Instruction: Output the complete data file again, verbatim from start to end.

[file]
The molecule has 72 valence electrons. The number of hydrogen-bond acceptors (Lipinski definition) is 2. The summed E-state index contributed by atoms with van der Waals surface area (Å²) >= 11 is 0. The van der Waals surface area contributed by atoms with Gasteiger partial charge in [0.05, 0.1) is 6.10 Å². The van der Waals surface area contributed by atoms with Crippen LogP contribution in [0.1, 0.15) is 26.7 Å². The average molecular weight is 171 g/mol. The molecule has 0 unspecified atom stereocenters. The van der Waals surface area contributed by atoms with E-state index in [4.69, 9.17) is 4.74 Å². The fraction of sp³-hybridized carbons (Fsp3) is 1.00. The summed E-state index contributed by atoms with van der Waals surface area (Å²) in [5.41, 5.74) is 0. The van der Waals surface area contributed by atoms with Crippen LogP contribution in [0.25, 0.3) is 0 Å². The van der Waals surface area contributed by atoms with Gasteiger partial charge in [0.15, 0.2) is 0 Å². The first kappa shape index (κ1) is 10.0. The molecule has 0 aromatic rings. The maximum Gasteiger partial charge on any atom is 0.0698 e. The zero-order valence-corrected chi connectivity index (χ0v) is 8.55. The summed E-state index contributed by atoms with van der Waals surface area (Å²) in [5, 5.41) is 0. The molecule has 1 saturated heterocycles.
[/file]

The molecule has 72 valence electrons. The number of hydrogen-bond acceptors (Lipinski definition) is 2. The summed E-state index contributed by atoms with van der Waals surface area (Å²) >= 11 is 0. The van der Waals surface area contributed by atoms with Gasteiger partial charge in [0.05, 0.1) is 6.10 Å². The van der Waals surface area contributed by atoms with Crippen LogP contribution in [0.1, 0.15) is 26.7 Å². The average molecular weight is 171 g/mol. The molecule has 0 unspecified atom stereocenters. The van der Waals surface area contributed by atoms with E-state index in [4.69, 9.17) is 4.74 Å². The fraction of sp³-hybridized carbons (Fsp3) is 1.00. The summed E-state index contributed by atoms with van der Waals surface area (Å²) in [5.41, 5.74) is 0. The van der Waals surface area contributed by atoms with Crippen LogP contribution in [0.25, 0.3) is 0 Å². The van der Waals surface area contributed by atoms with Gasteiger partial charge in [0.15, 0.2) is 0 Å². The first kappa shape index (κ1) is 10.0. The molecule has 0 aromatic rings. The maximum Gasteiger partial charge on any atom is 0.0698 e. The zero-order valence-corrected chi connectivity index (χ0v) is 8.55. The summed E-state index contributed by atoms with van der Waals surface area (Å²) in [5, 5.41) is 0. The molecule has 1 saturated heterocycles.